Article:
On 30 January, at the eighth vote, Sergio Mattarella was confirmed once again as President of the Italian Republic. It was an outcome that few of us could have predicted, but it became reality as the voting proceeded. As a matter of fact, at the eve of the elections, Mattarella stated that he strongly supported the choice of a new President, and that he was not likely to accept a second mandate. His decision lasted until Friday the 28th, when the parties had a meeting with the about-to-be-former President, where they discussed with him the possibility of a second mandate. Sergio Mattarella, in his own words, accepted not willingly, but out of a sense of responsibility.
For the sake of political continuity, Italy confirmed the current political status quo, wearing down the core, the parties. The inability to find consensus among the Italian parties does not indicate that Italy is politically healthy. It is not just about being scared to take a leap into a new Presidency, and to address the issues of political continuity. It is more about personal benefit, and an unwillingness to contribute to the development of stability. In total, it’s a defeat for the Italian political system.
The idea of personal benefit applies to parties such as Lega Italia, led by Matteo Salvini. He first asked for a new President, then routed for the election of a woman in the Parliament, Elisabetta Casellati, and finally endorsed Mattarella for a second mandate. “In order to keep my status safe, nothing should change” could be the words of Salvini. But things for him could get way more serious.
But Giorgia Meloni is a bullet that Salvini could not dodge. Her anger was clear in her statement to the Corriere della Sera:
“We had the numbers, as a relative majority, to at least deal the cards. In the coalition, however, many did not want it. Salvini the kingmaker? Difficult to be the maker if you put back the same king. I did not understand, I found it incomprehensible. I found out from the agencies that Matteo would vote for Mattarella. The only hypothesis to which all the leaders of the center-right had said no with apparent conviction. And it is the second time that I learn from the parties about choices on which we seemed to agree, then totally disregarded: first the entry of Forza Italia and Lega in the Draghi government, and now this.”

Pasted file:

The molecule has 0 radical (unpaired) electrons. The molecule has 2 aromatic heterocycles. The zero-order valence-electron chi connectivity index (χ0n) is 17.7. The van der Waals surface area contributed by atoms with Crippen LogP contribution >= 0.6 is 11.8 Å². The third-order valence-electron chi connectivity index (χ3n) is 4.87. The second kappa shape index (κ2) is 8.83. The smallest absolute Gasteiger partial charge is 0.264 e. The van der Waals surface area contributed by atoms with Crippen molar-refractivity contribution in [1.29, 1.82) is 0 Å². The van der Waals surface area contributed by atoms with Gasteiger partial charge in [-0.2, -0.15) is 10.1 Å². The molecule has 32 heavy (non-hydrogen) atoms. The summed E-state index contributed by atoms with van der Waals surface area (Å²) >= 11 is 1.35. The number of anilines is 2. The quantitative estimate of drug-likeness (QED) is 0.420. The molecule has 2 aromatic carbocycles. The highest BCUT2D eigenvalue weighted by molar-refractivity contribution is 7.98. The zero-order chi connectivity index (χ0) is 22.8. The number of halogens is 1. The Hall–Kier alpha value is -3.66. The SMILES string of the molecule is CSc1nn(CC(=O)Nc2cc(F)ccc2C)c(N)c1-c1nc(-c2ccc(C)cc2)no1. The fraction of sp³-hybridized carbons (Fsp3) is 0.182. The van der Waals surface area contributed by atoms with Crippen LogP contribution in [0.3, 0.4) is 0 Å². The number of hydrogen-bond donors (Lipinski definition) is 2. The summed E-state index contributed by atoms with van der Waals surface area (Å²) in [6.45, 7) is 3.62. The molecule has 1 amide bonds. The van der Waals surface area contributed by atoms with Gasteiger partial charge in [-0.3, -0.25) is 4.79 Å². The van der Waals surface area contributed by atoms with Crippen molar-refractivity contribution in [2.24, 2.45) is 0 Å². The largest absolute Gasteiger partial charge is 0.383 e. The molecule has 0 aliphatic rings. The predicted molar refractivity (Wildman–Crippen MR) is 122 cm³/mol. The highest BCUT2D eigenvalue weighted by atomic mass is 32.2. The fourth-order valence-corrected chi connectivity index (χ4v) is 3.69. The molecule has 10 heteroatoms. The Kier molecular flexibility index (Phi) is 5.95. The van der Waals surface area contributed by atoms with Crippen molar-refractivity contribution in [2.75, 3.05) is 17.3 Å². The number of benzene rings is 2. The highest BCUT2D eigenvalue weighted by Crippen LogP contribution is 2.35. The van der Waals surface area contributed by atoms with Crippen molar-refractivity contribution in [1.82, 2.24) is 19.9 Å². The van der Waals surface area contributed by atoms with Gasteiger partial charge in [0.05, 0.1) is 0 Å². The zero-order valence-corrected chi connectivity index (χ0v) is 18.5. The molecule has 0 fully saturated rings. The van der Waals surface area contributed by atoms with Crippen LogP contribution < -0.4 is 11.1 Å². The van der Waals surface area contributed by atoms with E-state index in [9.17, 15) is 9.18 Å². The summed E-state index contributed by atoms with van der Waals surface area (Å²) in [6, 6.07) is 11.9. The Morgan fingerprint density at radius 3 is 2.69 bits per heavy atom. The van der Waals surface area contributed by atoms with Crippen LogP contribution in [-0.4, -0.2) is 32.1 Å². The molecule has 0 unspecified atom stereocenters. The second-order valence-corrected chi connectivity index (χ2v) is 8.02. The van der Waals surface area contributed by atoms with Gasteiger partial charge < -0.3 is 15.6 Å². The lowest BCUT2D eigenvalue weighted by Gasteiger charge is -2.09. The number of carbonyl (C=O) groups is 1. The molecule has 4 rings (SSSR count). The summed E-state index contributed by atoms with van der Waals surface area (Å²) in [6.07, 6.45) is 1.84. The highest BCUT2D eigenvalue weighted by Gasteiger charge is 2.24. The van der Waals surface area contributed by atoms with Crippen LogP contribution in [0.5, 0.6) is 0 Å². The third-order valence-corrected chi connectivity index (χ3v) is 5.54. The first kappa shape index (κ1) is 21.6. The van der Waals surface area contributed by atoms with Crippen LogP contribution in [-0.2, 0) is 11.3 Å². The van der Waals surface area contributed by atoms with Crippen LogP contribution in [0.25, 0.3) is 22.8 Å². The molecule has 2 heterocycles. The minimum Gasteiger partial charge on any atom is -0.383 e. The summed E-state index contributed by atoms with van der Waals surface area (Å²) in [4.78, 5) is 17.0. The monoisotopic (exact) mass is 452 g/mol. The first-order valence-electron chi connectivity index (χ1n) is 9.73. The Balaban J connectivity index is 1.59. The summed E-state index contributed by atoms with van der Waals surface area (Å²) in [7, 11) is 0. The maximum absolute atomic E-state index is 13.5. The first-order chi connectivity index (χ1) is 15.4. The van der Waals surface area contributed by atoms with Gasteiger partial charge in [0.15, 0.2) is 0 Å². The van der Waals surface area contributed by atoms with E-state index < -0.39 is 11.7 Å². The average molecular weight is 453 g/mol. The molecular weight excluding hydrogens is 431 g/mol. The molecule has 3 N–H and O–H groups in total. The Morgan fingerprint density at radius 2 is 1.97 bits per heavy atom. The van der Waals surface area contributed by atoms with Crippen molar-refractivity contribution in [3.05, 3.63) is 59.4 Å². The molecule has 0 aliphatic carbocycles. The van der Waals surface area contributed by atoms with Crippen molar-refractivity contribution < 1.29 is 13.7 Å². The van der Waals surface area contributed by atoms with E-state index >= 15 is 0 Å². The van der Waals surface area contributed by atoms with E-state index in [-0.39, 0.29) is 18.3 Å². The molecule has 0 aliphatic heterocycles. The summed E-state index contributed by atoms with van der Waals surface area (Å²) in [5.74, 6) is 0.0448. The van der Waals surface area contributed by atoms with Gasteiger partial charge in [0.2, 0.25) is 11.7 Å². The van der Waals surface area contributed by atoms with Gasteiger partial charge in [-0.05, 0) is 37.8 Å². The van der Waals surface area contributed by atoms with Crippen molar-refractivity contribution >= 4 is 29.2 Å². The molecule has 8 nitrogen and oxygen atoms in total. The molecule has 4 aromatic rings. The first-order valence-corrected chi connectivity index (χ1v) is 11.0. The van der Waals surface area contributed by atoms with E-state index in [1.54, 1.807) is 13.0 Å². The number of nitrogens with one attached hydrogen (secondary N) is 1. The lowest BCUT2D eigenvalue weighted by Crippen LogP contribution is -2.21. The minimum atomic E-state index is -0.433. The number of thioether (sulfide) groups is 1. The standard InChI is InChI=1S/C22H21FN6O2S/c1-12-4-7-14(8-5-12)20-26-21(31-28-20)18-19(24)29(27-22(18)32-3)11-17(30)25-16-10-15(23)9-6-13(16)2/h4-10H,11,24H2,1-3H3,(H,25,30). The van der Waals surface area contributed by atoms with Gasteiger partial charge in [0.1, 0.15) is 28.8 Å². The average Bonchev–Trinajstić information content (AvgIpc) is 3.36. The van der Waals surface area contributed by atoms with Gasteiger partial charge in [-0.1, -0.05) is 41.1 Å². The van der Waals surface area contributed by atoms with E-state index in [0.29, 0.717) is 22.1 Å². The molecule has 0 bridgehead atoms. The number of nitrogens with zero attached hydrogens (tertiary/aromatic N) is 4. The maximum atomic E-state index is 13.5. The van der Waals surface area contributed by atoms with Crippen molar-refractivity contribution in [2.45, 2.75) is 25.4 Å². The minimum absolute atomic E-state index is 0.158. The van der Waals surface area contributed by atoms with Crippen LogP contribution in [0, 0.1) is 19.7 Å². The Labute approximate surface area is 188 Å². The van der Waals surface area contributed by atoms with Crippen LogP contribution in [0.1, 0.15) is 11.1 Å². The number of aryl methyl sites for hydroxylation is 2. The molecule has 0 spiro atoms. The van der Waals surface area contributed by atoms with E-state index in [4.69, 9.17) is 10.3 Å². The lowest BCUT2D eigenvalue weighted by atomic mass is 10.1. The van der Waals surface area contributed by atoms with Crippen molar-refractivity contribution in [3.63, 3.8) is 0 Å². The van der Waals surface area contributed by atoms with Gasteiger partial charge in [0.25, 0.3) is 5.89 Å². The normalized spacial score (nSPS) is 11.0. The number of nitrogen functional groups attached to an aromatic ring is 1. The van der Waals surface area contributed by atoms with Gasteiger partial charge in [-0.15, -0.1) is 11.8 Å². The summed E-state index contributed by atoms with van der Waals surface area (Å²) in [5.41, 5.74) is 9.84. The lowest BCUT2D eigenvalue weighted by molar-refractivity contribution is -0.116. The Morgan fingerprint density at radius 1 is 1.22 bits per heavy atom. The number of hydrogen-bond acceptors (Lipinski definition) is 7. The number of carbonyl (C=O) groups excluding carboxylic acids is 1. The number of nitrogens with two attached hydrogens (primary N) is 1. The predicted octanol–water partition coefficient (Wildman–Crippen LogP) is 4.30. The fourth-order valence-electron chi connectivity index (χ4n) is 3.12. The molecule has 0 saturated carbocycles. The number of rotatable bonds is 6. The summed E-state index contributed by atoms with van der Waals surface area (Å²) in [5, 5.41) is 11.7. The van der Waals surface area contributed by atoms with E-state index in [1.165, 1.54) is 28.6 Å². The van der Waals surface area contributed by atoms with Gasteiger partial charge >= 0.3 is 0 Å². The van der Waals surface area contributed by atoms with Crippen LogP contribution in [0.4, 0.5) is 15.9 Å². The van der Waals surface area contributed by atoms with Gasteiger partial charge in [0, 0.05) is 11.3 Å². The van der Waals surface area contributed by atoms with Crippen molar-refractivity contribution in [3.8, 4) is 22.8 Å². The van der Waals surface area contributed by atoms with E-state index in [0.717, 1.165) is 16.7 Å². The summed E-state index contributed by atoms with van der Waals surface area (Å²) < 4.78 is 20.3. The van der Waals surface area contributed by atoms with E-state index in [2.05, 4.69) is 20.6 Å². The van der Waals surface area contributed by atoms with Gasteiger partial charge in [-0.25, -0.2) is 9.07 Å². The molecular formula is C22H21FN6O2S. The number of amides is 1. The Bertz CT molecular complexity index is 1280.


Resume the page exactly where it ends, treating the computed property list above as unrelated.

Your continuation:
Lacking sufficient foresight, Salvini aimed for a fragile present instead of investing in his political future. Probably because his days are numbered. For more than a year, rumors of a possible change of leadership in Lega have been heard. The political waltz performed by Salvini has been too much, even for his own party. Giancarlo Giorgetti, Minister of Economic Development and number two in Lega, is ready to quit the Ministry in order to express his disappointment at the negotiations by Salvini.
And it’s not only Salvini’s leadership that is sinking, but the whole status quo of the Italian center right. The needed shake up for a coalition that no longer exists can only be provided by Giorgetti or Salvini.
On the other hand, the leftist camp in Italy could not really expect much better than holding a political status quo in which they are the majority. But there is another danger for Italy: the political system failed because parliamentarians and senators made their own choices at the expense of the parties. Since January, a group of senators from the Five Star Movement, branded as ”rebels” by the movement, had been proposing the re-election of Mattarella. From there, the avalanche that led to the renewal of the president began: a game that played out in the Chamber at the same time as did the leaders' negotiations.
But the road had already been influenced by Prime Minister Draghi, who had set the same majority perimeter as a condition for everything to remain as it was, including the seats. Therefore, the political continuity that resulted is the best scenario the executive power could achieve.